From Bioblast

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Acetyl-CoA, C23H38N7O17P3S, is a central piece in metabolism involved in several biological processes, but its main role is to deliver the acetyl group into the TCA cycle for its oxidation. It can be synthesized in different pathways: (i) in glycolysis from pyruvate, by pyruvate dehydrogenase, which also forms NADH; (ii) from fatty acids Ξ²-oxidation, which releases one acetyl-CoA each round; (iii) in the catabolism of some amino acids such as leucine, lysine, phenylalanine, tyrosine and tryptophan.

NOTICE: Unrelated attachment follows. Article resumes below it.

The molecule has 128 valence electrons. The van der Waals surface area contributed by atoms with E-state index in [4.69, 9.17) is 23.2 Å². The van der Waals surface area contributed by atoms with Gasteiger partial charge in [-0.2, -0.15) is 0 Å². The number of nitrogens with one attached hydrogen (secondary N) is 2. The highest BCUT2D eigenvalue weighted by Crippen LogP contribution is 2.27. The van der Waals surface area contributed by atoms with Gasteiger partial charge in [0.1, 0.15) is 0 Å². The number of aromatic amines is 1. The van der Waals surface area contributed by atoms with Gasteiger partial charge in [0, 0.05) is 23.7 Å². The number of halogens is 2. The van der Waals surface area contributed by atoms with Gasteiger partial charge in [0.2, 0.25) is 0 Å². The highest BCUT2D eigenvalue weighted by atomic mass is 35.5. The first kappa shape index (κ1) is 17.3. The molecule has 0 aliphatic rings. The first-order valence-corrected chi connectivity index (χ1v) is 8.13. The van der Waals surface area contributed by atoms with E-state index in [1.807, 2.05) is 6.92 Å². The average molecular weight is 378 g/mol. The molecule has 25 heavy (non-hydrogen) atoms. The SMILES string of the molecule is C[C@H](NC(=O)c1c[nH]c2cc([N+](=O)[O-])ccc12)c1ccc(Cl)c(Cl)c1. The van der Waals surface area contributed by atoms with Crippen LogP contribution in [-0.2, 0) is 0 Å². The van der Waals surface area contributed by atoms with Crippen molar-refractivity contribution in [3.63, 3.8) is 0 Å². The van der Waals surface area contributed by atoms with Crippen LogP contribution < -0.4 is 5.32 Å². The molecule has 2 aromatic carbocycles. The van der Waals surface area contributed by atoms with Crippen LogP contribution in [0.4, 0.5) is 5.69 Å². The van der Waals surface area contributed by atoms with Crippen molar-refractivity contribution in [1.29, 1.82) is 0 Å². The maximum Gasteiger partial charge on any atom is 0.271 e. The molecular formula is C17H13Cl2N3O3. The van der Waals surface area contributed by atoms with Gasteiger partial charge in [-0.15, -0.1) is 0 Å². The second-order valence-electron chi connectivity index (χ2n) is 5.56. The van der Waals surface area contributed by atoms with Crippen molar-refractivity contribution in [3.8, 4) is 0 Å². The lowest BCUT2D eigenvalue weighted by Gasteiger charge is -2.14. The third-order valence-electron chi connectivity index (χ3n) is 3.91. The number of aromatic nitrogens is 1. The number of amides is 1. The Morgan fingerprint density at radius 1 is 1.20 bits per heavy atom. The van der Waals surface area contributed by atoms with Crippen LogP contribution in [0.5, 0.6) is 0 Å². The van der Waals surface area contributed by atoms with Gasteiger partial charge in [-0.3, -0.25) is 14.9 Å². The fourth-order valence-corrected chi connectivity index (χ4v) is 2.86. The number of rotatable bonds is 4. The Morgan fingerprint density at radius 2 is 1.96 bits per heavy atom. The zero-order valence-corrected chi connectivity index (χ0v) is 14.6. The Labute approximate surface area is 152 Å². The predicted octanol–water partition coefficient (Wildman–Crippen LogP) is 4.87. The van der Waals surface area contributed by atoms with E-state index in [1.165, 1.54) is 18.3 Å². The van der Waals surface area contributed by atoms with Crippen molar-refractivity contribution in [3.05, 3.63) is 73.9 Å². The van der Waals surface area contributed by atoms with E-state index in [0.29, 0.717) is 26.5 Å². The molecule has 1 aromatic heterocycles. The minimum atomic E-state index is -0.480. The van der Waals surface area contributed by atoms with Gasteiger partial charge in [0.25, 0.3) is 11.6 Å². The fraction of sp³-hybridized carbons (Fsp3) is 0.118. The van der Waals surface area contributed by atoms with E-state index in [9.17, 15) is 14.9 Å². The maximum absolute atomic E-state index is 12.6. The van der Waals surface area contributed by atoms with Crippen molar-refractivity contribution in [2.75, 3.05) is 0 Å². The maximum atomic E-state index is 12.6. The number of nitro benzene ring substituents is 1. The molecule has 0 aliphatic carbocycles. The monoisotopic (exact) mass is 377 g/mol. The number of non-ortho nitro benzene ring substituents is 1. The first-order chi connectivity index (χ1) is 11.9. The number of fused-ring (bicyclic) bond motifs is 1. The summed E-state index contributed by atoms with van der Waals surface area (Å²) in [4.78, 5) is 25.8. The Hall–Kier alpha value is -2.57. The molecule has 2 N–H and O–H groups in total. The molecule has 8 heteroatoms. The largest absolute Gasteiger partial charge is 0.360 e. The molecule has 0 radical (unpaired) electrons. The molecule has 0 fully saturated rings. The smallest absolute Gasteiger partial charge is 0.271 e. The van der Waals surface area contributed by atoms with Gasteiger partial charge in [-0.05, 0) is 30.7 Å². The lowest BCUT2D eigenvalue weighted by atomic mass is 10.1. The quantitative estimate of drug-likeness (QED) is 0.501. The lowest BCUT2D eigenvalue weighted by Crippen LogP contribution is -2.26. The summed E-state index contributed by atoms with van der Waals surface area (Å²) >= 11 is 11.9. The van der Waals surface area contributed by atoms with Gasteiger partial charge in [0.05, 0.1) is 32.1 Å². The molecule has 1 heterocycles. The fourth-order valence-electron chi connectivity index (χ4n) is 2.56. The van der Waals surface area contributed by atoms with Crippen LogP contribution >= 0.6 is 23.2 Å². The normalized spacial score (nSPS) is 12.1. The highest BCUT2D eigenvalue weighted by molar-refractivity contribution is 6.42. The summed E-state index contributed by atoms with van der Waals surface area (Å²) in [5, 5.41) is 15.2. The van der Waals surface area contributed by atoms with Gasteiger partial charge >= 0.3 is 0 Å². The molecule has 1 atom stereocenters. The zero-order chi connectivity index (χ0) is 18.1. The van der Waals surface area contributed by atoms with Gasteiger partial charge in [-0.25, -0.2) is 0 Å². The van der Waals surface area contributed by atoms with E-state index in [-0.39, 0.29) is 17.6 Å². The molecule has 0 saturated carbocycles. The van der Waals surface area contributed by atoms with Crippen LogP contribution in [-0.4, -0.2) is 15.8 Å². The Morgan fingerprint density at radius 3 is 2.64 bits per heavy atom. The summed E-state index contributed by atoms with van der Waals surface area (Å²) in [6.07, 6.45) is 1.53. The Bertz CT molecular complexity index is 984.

In the mitochondrial matrix, acetyl-CoA is condensed with oxaloacetate to form citrate through the action of citrate synthase in the tricarboxylic acid cycle. Acetyl-CoA cannot cross the mitochondrial inner membrane but citrate can be transported out of the mitochondria. In the cytosol, citrate can be converted to acetyl-CoA and be used in the synthesis of fatty acid, cholesterol, ketone bodies, acetylcholine, and other processes.

Reference: Gnaiger 2020 BEC MitoPathways

Communicated by Cecatto Cristiane and Iglesias-Gonzalez Javier last update 2020-10-20

MitoPedia topics: Substrate and metabolite 



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